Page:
Places I’ve Lived: Behind Ben Folds, Two Capitol Hills, and a D.C. Fixer-upper to Call Our Own
by Shilpi Paul
Where have you lived, Shilpi Paul?
Tiny House Behind the “Ben Folds” house, Chapel Hill, N.C., $300, 2003–2005
Uncertain what to do with my newly minted degrees in Anthropology and Psychology, I decided to keep on living in Chapel Hill and pay relatively little in rent while I figured out how to move forward.
A friend had a house in town, located in a neighborhood made famous by former resident Ben Folds, who wrote “Whatever and Ever Amen” in a house right behind hers. The mini house, which measured out at about 600 square feet, had a second bedroom with just enough room for a twin-sized bed and a desk. I moved my things in and embarked on a circuitous goal-finding path that involved reading novels, teaching SAT and GRE classes, traveling to India, taking endless runs around town, visiting more than one coffee shop per day and almost always one bar at night, publishing an article based on an experience I had in India, more reading teaching running coffee wine, and then securing an internship at the NPR station in town based on my article. Finally, I had found a jumping off point for a career and an adult life.
Every room in that non-air conditioned house was painted a different primary color. Though I painted my room a soothing neutral, the energy of the kitchen, living room and bathroom and of my lovely housemate kept my spirits up in what could have been a very lost time.
Friend’s bedroom, Capitol Hill, Seattle, Wash. September — November 2005
Since I had had two languorous years to figure things out and my boyfriend was graduating from law school, it seemed like a natural time to consider packing up and moving away from dreamy Chapel Hill, perhaps to a big city. We narrowed our choices to cities that seemed good for our respective fields and where we had friends who could help us settle in, and decided on Seattle. Leaving Chapel Hill after six years felt like trapeze-ing without a safety net, but we said some tearful goodbyes, abandoned most of our scant belongings, packed up everything we could fit into a Honda Civic, and made our way west.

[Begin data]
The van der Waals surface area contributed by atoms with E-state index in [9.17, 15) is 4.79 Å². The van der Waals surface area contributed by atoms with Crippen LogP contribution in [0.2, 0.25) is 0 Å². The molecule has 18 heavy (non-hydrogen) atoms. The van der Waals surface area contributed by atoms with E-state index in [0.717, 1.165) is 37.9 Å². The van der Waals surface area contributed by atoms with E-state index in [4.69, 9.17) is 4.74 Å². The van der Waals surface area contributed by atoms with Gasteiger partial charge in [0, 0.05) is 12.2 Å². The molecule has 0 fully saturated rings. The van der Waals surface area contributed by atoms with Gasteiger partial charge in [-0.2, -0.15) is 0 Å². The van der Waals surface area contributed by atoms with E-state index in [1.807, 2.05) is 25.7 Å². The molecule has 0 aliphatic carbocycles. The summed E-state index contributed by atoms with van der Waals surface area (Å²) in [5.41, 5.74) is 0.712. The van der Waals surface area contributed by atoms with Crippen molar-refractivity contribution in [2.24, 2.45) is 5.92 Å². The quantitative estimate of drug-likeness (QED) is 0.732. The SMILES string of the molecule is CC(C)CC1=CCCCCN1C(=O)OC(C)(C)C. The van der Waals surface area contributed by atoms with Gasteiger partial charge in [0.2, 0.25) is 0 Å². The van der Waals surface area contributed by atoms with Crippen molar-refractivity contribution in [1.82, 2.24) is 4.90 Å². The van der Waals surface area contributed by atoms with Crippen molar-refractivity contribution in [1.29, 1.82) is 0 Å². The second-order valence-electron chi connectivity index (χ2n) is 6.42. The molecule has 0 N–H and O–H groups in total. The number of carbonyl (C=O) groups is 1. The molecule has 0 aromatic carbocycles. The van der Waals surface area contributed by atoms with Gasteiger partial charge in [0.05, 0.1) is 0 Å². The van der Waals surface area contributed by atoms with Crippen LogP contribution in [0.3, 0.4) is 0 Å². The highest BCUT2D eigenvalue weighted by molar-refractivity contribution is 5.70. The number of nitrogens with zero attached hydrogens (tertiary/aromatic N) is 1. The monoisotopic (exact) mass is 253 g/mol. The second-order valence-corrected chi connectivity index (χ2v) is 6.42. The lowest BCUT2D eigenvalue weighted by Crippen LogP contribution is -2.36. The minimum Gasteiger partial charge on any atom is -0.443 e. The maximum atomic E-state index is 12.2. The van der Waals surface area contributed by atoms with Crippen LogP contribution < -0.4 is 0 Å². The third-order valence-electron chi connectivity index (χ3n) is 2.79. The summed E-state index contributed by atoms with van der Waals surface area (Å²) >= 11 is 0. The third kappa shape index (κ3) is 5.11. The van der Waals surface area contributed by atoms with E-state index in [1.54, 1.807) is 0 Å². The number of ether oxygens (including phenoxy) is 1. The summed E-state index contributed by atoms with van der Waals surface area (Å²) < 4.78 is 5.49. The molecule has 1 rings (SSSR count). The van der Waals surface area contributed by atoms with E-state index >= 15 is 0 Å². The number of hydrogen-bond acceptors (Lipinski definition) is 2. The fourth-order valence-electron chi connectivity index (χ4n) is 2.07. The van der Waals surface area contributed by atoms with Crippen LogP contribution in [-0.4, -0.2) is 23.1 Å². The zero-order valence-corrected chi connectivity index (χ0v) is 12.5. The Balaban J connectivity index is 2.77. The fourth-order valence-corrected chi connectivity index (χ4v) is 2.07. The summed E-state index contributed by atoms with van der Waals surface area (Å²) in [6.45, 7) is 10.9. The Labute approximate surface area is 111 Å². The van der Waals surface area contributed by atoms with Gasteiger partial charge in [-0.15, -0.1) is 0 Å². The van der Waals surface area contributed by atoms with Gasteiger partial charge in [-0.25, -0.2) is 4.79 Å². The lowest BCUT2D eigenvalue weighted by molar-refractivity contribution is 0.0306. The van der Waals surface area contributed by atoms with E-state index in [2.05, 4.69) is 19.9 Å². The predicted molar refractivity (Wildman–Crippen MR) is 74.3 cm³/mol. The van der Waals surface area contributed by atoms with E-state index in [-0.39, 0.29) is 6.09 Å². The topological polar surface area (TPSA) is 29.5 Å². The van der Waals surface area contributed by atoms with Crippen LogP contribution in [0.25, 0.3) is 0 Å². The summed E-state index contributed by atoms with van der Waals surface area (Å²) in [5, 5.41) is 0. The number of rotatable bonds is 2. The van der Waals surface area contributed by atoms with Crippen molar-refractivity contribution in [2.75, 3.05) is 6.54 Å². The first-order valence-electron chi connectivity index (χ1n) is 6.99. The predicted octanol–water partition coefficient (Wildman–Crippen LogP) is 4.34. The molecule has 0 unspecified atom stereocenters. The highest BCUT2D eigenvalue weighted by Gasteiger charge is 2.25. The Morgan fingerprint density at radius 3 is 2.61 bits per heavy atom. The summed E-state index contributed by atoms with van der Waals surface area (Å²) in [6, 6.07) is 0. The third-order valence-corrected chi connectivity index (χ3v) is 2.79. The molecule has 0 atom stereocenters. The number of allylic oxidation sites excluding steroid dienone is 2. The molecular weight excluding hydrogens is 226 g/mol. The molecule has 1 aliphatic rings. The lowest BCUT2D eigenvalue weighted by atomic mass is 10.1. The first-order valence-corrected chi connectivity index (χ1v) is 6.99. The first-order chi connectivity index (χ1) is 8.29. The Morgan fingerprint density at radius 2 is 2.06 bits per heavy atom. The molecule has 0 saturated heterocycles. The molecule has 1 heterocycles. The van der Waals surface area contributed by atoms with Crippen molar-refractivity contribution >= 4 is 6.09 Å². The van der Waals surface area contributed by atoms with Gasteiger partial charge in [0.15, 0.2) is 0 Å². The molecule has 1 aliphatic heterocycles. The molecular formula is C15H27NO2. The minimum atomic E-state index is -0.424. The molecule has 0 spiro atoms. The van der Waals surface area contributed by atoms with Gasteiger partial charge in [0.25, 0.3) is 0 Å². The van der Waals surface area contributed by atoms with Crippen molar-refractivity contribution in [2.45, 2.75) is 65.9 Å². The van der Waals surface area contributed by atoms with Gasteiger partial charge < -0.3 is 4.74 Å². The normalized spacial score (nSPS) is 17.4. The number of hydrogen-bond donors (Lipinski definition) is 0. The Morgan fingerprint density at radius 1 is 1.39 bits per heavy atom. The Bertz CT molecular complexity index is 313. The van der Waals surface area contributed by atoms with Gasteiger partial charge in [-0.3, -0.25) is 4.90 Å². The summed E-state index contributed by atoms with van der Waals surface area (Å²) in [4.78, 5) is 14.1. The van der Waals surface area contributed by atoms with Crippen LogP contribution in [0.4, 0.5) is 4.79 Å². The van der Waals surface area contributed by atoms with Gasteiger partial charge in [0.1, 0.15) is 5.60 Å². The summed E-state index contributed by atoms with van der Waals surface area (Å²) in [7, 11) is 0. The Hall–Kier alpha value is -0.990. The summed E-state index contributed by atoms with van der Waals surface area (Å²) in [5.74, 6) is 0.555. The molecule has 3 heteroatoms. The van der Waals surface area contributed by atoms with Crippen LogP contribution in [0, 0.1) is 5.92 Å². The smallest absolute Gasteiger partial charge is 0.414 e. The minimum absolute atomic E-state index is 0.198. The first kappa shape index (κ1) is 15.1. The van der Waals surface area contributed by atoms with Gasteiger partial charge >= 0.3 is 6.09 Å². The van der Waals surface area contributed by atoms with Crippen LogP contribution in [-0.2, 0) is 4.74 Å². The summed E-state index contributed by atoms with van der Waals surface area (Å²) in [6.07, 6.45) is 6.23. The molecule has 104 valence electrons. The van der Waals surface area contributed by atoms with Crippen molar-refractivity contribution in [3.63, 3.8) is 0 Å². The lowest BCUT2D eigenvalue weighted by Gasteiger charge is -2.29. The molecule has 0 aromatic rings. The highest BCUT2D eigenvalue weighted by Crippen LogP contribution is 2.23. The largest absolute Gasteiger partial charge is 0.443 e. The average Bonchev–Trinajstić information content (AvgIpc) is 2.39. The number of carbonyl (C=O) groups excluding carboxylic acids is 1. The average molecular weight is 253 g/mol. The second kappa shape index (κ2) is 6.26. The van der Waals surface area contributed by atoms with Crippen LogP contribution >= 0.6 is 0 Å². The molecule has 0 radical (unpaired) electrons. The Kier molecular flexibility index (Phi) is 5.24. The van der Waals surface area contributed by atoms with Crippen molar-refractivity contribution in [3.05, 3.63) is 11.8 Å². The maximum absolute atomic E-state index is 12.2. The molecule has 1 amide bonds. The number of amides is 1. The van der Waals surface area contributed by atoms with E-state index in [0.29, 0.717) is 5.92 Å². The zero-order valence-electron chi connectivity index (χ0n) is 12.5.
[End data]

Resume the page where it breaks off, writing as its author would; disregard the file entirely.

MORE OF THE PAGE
When we got to Seattle, my closest childhood friend and her then-boyfriend, now-husband invited us to stay in their home in Capitol Hill. They owned two units in a condo building that were opened up and connected to each other, so they had two kitchens, two living rooms, two bathrooms and two bedrooms; we stayed in one bedroom for a few months. (Later, they divided the units back up and turned them into two two-bedroom condos, mitosis-like, and then sold them separately.)
One-bedroom apartment in Capitol Hill, Seattle, Wash. $800, November — February 2006
We found a few jobs that seemed reasonable and moved into a one-bedroom apartment a few blocks away from our friends. We got a bare-bones set of furniture from my boyfriend’s coworker, who had just sold her eggs to an infertile couple and was taking off on a one-way soul-searching trip, maybe to China. I also remember investing in a brand new futon mattress that we strapped to the roof of the Civic before opening the doors, which required us to then climb in through the windows to drive it home.
Though we signed a year-long lease, we were not long for that apartment and its arched doorways and picture window; my boyfriend soon found a must-take job in D.C. Since I was writing for a magazine, I could continue from anywhere, so we decided to sell our few belongings, pack up the Civic once again, and drive east until we hit the other Washington.